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Chemical Risk Programs

EPA‘s Chemical Risk Information Programs provide citizens with information and valuable resources to help better understand what chemicals are in our communities and the potential risks associated with those chemicals. EPA also provides support and resources for regulating agencies at the state, county, tribal, and local levels. All information and resources that we provide are accessible to any interested parties.

For Region 7 businesses, EPA has provided up-to-date regulated chemical lists, hazardous substance regulations and reporting requirements, along with fact sheets, spill reporting requirements, and other resources. Reporting requirements can often be complex, so it is important to remember that we are always available to assist businesses in managing risk.

 

National Information
  • NATIONAL RESPONSE CENTER:
    (800) 424-8802
  • EPA’S EPCRA/CERCLA HOTLINE:
    (800) 424-9346
  • EPA’S TSCA HOTLINE:
    (202) 554-1404
    or tsca-hotline@epa.gov
Emergency Contacts
Chemical Risk Programs In Your Community

In Your Community
What chemicals are in your community? What can you do? Click here for fact sheets, state-by-state regional information, and tools to help you find out what chemicals have been reported by industries in and around your neighborhood.

Chemical Risk Program Business

Businesses
Does your business manufacture, use, or store hazardous substances? Click here for information related to hazardous substance reporting, regulated chemical lists, links to hazardous substance regulations, fact sheets, spill reporting guidelines, and other resources to help you manage your risk.

Chemcial Risk Program LEPC

SERCs/LEPCs/TERCs
This section contains resources for State Emergency Response Commissions (SERCs), Local Emergency Planning Committees (LEPCs), Tribal Emergency Response Commissions (TERCs), and local hazardous substance regulating and enforcement agencies.

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About Us
Ever wonder why EPA exists and why it does what it does? Click here for links to the History of EPA, videos from the Chemical Safety Board on real-life chemical disasters and releases, and EPA’s image gallery.

 

Neighborhood/Factories

Chemicals in Your Community Informational Pamphlet (PDF) (24 pp, 1.53MB, About PDF)

Want to Know What’s in Your Community?
Companies must report when a certain amount of regulated hazardous substances are present in their facility or have been released to the environment. Try these great online tools to see what facilities in your area report manufacturing, using, or storing hazardous substances and what hazardous substances they’re reporting:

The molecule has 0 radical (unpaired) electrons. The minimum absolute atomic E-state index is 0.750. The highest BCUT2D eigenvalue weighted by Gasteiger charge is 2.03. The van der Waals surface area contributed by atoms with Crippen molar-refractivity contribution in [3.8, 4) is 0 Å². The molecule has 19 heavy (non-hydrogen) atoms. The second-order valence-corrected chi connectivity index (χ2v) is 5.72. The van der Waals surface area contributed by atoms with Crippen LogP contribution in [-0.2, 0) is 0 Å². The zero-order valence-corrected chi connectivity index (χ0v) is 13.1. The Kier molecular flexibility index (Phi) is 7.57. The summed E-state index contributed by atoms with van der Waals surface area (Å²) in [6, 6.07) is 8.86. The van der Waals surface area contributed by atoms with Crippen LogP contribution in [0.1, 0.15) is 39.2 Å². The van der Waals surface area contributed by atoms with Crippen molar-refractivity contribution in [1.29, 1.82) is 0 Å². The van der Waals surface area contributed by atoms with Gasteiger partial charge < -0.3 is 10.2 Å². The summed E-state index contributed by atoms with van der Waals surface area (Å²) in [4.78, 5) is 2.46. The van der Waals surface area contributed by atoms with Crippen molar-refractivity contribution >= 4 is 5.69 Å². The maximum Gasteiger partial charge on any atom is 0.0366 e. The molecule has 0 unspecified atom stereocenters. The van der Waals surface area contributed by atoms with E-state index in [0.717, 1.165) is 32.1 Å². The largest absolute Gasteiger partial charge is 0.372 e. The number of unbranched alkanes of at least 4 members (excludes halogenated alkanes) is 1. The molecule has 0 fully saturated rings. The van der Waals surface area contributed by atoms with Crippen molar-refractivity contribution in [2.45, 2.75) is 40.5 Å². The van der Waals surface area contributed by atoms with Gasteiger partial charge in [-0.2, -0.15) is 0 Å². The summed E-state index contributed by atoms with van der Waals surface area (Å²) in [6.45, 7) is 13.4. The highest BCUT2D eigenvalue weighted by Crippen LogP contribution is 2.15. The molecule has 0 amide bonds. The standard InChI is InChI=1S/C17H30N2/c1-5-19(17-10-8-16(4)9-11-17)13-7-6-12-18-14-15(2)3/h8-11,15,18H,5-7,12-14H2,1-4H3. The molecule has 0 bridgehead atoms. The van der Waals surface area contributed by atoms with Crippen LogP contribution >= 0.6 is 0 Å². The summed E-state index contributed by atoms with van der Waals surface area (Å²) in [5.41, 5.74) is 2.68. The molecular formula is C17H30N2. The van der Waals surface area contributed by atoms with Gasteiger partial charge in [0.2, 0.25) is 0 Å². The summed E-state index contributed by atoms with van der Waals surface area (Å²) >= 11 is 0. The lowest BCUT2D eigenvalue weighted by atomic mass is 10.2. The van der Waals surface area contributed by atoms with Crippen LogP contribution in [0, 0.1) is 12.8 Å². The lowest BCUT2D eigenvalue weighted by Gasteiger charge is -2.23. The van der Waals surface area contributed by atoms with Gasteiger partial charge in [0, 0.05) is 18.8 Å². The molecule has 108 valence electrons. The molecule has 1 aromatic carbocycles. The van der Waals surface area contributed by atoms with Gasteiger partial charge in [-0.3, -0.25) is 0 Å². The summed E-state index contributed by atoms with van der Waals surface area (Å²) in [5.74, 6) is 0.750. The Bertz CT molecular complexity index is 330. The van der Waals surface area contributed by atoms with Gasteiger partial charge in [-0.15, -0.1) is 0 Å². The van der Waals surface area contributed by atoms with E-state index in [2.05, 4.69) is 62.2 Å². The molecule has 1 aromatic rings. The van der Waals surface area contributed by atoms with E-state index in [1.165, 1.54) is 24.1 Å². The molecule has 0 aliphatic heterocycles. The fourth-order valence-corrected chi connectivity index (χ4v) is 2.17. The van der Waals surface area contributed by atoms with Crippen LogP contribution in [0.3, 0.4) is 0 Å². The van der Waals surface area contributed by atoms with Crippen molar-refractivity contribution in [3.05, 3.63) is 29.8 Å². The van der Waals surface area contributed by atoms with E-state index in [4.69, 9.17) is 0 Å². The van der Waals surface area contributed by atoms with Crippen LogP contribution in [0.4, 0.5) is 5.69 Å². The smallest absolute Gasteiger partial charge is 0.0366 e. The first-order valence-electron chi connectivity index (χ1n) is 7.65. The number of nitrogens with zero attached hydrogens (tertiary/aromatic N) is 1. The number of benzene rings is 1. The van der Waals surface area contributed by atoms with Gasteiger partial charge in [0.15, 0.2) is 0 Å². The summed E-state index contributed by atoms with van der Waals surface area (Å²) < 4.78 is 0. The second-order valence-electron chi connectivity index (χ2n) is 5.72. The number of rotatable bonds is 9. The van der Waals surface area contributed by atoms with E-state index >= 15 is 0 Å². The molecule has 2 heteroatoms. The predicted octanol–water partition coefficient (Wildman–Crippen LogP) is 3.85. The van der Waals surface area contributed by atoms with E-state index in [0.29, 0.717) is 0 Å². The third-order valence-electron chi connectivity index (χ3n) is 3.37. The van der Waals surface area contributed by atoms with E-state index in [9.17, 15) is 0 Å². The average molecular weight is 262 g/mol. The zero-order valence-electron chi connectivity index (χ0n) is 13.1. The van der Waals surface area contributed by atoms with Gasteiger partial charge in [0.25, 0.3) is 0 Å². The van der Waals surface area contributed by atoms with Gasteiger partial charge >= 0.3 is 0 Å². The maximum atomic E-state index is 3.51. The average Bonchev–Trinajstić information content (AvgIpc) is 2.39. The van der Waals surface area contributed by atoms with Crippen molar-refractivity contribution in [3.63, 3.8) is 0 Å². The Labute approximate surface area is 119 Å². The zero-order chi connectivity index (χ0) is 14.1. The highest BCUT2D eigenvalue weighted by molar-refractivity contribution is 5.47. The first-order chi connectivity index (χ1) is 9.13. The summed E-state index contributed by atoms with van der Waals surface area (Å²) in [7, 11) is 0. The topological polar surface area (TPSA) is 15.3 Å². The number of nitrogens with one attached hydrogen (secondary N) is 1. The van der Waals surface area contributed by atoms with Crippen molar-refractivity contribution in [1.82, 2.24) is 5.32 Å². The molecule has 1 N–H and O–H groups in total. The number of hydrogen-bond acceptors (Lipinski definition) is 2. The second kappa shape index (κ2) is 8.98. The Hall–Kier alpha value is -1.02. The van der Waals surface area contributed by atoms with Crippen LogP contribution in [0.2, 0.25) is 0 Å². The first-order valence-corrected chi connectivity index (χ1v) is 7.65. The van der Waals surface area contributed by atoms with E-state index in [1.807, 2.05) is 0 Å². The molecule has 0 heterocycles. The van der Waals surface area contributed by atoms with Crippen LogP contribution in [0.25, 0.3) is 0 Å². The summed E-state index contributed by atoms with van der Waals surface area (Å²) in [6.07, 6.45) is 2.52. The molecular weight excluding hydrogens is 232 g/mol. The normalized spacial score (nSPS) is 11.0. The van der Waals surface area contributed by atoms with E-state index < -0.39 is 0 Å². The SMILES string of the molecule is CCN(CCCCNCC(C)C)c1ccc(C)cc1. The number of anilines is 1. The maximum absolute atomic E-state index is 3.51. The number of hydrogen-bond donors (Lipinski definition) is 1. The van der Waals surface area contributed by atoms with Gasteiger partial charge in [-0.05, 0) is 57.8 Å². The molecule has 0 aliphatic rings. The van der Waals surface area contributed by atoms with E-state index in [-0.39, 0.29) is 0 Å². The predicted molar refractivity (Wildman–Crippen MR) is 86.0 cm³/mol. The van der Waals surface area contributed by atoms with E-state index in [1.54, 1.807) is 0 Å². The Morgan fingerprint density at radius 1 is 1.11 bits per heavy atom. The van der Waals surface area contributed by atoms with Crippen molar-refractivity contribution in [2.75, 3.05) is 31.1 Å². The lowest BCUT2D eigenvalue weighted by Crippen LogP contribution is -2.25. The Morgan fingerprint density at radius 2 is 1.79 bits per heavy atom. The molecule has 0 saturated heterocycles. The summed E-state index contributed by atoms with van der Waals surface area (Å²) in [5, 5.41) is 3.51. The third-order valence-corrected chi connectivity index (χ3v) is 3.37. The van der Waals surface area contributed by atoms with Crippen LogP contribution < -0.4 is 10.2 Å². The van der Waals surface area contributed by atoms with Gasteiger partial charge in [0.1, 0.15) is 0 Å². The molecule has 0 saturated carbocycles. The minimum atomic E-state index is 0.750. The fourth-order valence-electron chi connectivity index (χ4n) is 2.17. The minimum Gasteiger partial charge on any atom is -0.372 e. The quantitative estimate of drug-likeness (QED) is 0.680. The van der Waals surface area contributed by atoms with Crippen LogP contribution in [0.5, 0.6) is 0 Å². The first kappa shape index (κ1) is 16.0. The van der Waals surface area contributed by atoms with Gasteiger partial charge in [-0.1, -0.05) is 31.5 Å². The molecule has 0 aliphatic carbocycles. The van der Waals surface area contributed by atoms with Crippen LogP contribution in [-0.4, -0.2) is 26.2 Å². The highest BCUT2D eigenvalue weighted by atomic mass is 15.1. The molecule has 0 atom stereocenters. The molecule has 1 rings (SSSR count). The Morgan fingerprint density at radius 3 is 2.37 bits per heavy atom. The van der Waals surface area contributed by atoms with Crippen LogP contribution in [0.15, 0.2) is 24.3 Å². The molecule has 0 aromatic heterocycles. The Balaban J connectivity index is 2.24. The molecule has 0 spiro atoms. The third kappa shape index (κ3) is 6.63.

How Can You Get Involved?

Want to Report a Spill or Environmental Violation? (And other resources for concerned citizens)

 

 

 

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R7 Spill Reporting Numbers and Links

What’s New?

Which Regulations Affect You?

If you manufacture, use, or store the threshold quantity of hazardous or extremely hazardous substances listed in the following regulations, you may have obligations including reporting, risk management, hazard assessment, employee training, process safety, and more. Follow these links to review the hazardous and extremely hazardous substances covered under each regulation and their respective threshold quantities (and to determine whether your facility is a regulated one):

CERCLA: (Resources for facilities which must adhere to CERCLA requirements)

EPCRA: (Resources for facilities which must adhere to EPCRA requirements)

Clean Air Act Section 112(r): (Resources for facilities that must adhere to Clean Air Act (CAA) Section 112(r) requirements)

Are You an Ethanol Plant Owner/Operator? Click Here (PDF) (104 pp, 2.94MB, About PDF)

Are You an Anhydrous Ammonia Refrigeration System Operator? Click Here (PDF) (80 pp, 1.56MB, About PDF)

Do You Own a Small Business?

 

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Why do we do what we do?

Chemicals are an important part of the modern world. They provide fuel for our cars, kill pests on crops, and make our water safe to drink. We can find them in our homes, our schools, and even the food we eat. Unfortunately, much of what makes these chemicals so valuable to us can also make them very dangerous. If these chemicals are not used and disposed of properly, they can be a threat to human health and the environment. Disasters such as the BP Texas City Refinery Explosion (2005) and the tragedy at Bhopal, India (1984), remind us why EPA must continue its mission to protect human health and the environment. The Chemical Risk Information Programs are dedicated to protecting our health, the health of our children, and the health of the environment in which we all live and work.

History of EPA
Bhopal and Institute: Behind the Emergency Planning and Community Right-To-Know Act Exit EPA Click for Disclaimer
EPA Image Gallery

EPA Incident Investigations

Region 7 Incident Investigations

 Chemical Safety Board Incident Investigations

 


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